Operating Manual for Spaceship Earth


REVISED

Fall 2014, Winter 2015 and Spring 2015 quarters

Taught by

anthropology
(F,W)
ceramic art, sculpture, visual studies
sustainable design

Fifty years ago, Buckminster Fuller contemplated our planetary future and our limited ability to imagine alternative futures in his book, Operating Manual for Spaceship Earth . In this program, we will consider what it means to be astronauts on our home planet and how to creatively imagine healthy and sustainable future scenarios. Guiding questions for the program will include: What shapes cultural values and how do cultures change, adapt and form new paths? How do we weave together various branches of knowledge into a healthy system and vision for the world? What do we make with the abundance of material goods that fill our daily lives? How do we design objects and spaces to create a more sustainable and fulfilling existence?

To address these questions, we will consider traditions of the past and present that demonstrate cultural responses to environmental limits and possibilities. Yogic philosophy, for example, offers critical guidelines for sustainable living and we will explore the principles and practices of this tradition. We will examine the ideologies of the Arts and Crafts movement, the modernist avant-garde, social sculpture and art as social practice. These will be connected with the environmental movement and current trends such as upcycling, cradle-to-cradle design and the resurgence in handiwork and traditions of craft.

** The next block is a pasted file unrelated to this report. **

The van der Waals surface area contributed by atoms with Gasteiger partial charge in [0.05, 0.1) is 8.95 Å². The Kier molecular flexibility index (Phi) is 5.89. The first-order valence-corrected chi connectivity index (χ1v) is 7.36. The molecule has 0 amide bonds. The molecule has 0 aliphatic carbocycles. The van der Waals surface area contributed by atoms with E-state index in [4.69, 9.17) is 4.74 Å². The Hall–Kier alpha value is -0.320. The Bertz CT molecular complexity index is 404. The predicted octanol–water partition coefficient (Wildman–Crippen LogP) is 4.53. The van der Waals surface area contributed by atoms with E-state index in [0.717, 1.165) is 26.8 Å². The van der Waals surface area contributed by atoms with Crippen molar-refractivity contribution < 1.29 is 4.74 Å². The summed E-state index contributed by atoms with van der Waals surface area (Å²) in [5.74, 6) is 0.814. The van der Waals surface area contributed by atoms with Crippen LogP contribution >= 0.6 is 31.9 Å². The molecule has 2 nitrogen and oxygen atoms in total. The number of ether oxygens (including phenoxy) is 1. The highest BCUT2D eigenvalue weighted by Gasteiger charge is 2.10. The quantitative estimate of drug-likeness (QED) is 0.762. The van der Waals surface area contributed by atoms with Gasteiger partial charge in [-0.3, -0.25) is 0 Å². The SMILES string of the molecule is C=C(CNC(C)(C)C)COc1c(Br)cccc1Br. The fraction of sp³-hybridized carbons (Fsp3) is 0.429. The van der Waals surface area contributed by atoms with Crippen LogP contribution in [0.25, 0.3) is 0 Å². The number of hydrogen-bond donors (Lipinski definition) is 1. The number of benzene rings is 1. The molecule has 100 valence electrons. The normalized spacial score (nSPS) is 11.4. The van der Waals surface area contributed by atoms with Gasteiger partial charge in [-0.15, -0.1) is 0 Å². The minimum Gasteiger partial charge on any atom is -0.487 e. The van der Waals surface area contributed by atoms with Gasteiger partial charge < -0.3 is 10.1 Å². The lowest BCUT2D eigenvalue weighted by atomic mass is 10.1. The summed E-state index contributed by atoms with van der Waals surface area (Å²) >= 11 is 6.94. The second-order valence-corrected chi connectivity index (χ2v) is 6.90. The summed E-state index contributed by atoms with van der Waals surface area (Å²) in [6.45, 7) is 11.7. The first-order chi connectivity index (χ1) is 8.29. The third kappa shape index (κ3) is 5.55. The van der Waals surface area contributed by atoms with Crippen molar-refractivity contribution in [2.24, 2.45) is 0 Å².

Students will research and construct their own “Operating Manuals” over the course of the three quarters. This will include a critical look at alternative and utopian models for living, as well as engage with powerful sustainability and justice movements already at work in our community. This program will challenge students to engage through readings and weekly seminar discussions, field visits and research papers, as well as visual art projects and critiques.

In fall quarter, we will build vocabularies and skills for thinking about sustainability and community transformation. Studio work in two- and three-dimensional design and ceramics will emphasize redesigning, repurposing and reusing the proliferation of materials available all around us. Yoga labs will help us to integrate work in the classroom and studio with yogic thought and somatic experiences. Study and comparison of cross-cultural examples of sustainability practices will guide the development of our Operating Manuals.

In winter quarter, we will work to develop community projects and/or individual visual artworks. We will work with organizations such as Sustainable South Sound and The Commons to develop applied projects. Students will research and report on local and regional alternative, intentional communities. Our critical analysis of sustainability discourses will inform all of our studio work.